Asian stocks gained as rising home sales in the U.S. added to signs the world’s biggest economy is recovering even as Greece struggles to negotiate with creditors ahead of a meeting of European Union on the debt crisis.
Sony Corp., Japan’s biggest exporter of consumer electronics, climbed 4 percent in Tokyo. Olympus Corp., a maker of optical equipment that has lost $4 billion in market value amid an accounting scandal, jumped 8.2 percent after it was allowed to keep its market listing. Reliance Industries Ltd., India’s most valuable company, fell 2.7 percent in Mumbai after third-quarter earnings fell for the first time in two years.
The MSCI Asia Pacific Index rose 0.2 percent to 120.94 as of 7:35 p.m. in Tokyo, after swinging between gains and losses at least seven times. The gauge advanced for a fifth week, its longest run in a year, as reports showed the U.S. jobs market is improving and falling European borrowing costs signaled the debt crisis may be easing.
“Any weakness is a good buying opportunity given improving economic data out of the U.S.,” said Nader Naeimi, a Sydney-based senior strategist at AMP Capital Investors Ltd., which manages nearly $100 billion. “Greece can go hot and cold very quickly.”
Japan’s Nikkei 225 Stock Average closed little changed, after declining as much as 0.3 percent and rising as much as 0.3 percent. The BSE India Sensitive Index rose less than 0.1 percent, erasing a loss of as much as 0.5 percent. Australia’s S&P/ASX 200 Index lost 0.3 percent. Markets in China, Hong Kong, Indonesia, Malaysia, Philippines, South Korea, Singapore and Taiwan are closed today for holidays.
Futures on the Standard & Poor’s 500 Index slipped 0.3 percent today. The gauge added 0.1 percent in New York on Jan. 20 as banks gained and results from International Business Machines Corp. and Intel Corp. boosted technology shares.
Exporters to the U.S. advanced as sales of previously owned American homes rose for a third month in December to the highest level since January 2011. The increase signals that the U.S. housing market, which triggered the global recession, ended last year with positive momentum.
Sony, the maker of Bravia televisions and PlayStation game consoles, climbed 4 percent to 1,422 yen. Billabong International Ltd., a surfwear maker that counts the Americas as its biggest market, jumped 6.4 percent to A$1.985 in Sydney. Satyam Computer Services Ltd., an Indian software maker that counts gets 52 percent of sales from North America, rose 1.6 percent to 72 rupees in Mumbai.
Godrej Consumer Products Ltd., the maker of personal-care products controlled by billionaire Adi Godrej, jumped 4 percent to 419.2 rupees. Temasek Holdings Pte., a Singapore state-owned investment firm, agreed to buy 4.9 percent of the company.
The MSCI Asia Pacific Index gained 6 percent this year through Jan. 20, compared with gains of 4.6 percent by the S&P 500 and 4.6 percent by the Stoxx Europe 600 Index. Stocks in the Asian benchmark are valued at 1.3 times book value. That compares with 2.1 times for the Standard & Poor’s 500 Index in the U.S. and 1.4 times for the Europe Stoxx 600 Index in Europe.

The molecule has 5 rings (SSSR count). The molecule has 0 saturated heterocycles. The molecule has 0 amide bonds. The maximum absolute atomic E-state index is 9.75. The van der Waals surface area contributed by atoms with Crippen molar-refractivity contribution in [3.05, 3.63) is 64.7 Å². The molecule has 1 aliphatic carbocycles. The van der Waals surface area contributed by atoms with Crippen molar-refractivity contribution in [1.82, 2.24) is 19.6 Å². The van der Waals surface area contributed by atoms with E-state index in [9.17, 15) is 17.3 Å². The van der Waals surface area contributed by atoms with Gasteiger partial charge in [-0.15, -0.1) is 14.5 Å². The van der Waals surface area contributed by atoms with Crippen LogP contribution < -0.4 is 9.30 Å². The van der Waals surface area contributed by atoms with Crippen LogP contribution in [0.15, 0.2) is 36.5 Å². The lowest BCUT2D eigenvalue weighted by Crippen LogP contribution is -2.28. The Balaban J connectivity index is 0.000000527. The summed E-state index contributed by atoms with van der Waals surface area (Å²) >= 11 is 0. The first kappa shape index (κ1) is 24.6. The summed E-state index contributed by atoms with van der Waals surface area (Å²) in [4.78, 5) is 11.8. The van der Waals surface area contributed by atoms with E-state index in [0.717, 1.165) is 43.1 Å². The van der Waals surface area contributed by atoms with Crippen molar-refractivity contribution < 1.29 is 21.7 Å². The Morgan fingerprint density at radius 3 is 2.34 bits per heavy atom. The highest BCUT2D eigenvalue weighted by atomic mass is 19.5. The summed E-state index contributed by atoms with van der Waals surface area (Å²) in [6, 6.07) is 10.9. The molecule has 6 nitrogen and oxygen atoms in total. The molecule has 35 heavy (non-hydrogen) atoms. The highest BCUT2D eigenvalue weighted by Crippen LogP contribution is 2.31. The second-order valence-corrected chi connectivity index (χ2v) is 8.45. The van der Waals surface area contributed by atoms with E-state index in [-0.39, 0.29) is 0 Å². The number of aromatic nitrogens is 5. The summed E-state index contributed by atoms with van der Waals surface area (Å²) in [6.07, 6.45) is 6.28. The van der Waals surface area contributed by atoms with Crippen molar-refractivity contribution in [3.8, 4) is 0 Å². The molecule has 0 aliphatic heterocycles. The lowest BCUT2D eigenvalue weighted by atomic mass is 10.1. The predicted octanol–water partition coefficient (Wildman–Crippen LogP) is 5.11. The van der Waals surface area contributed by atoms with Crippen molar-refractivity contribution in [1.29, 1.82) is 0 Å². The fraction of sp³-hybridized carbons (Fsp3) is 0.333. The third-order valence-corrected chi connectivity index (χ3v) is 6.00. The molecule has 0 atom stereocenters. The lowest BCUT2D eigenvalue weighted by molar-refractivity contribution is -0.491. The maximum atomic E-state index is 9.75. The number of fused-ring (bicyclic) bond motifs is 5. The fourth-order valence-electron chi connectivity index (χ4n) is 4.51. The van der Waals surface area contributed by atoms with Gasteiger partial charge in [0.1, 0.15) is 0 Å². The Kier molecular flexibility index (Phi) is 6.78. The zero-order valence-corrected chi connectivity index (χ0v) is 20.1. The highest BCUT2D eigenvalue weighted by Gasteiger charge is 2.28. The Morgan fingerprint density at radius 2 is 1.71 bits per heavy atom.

Olympus climbed 8.2 percent to 1,297 yen in Tokyo. Rather than force the camera maker to be delisted, the Tokyo Stock Exchange fined the company 10 million yen ($130,000) and required annual reports on efforts to improve management, the bourse said on Jan. 20.
Japanese internet-related companies rallied after BNP Paribas said the shares may be undervalued. DeNA Co., Japan’s biggest social-network game operator, surged 8.6 percent to 1,962 yen. Gree Inc., the second-largest, advanced 5.7 percent to 2,090 yen.
Companies that receive revenue from Europe declined ahead of a meeting of finance ministers in Brussels to discuss new budget rules for the region, a financial firewall to protect indebted states and a Greek debt swap.
Greek officials and private creditors continued negotiations on a deal that’s crucial to lowering the country’s debt and securing more financial aid before it faces a 14.5 billion-euro ($18.7 billion) bond payment on March 20.
Canon dropped 1.2 percent to 3,390 yen in Tokyo. Shimano Inc., the bicycle parts maker that counts Europe as its biggest market, fell0.9 percent to 3,690 yen.
Reliance Industries slipped 2.7 percent to 771.55 rupees in Mumbai after the owner of the world’s biggest oil-refining complex said profit declined 14 percent from a year ago to 44.4 billion rupees ($884 million). That missed the 45.6 billion rupee median estimate of 29 analysts surveyed by Bloomberg.
United Spirits Ltd., India’s second-largest liquor maker by market value, sank 5 percent to 592 rupees after reporting third-quarter profit dropped to 470.6 million rupees from 1.3 billion rupees a year ago. JPMorgan Chase & Co. cut its rating on the stock to “neutral” from “overweight.”
Mitsubishi Tanabe Pharma Corp. plunged after European and U.S. regulators said they are reviewing the safety of Gilenya, a multiple sclerosis drug it developed. The shares dropped 7.6 percent to 1,066 yen, the lowest since November 2009.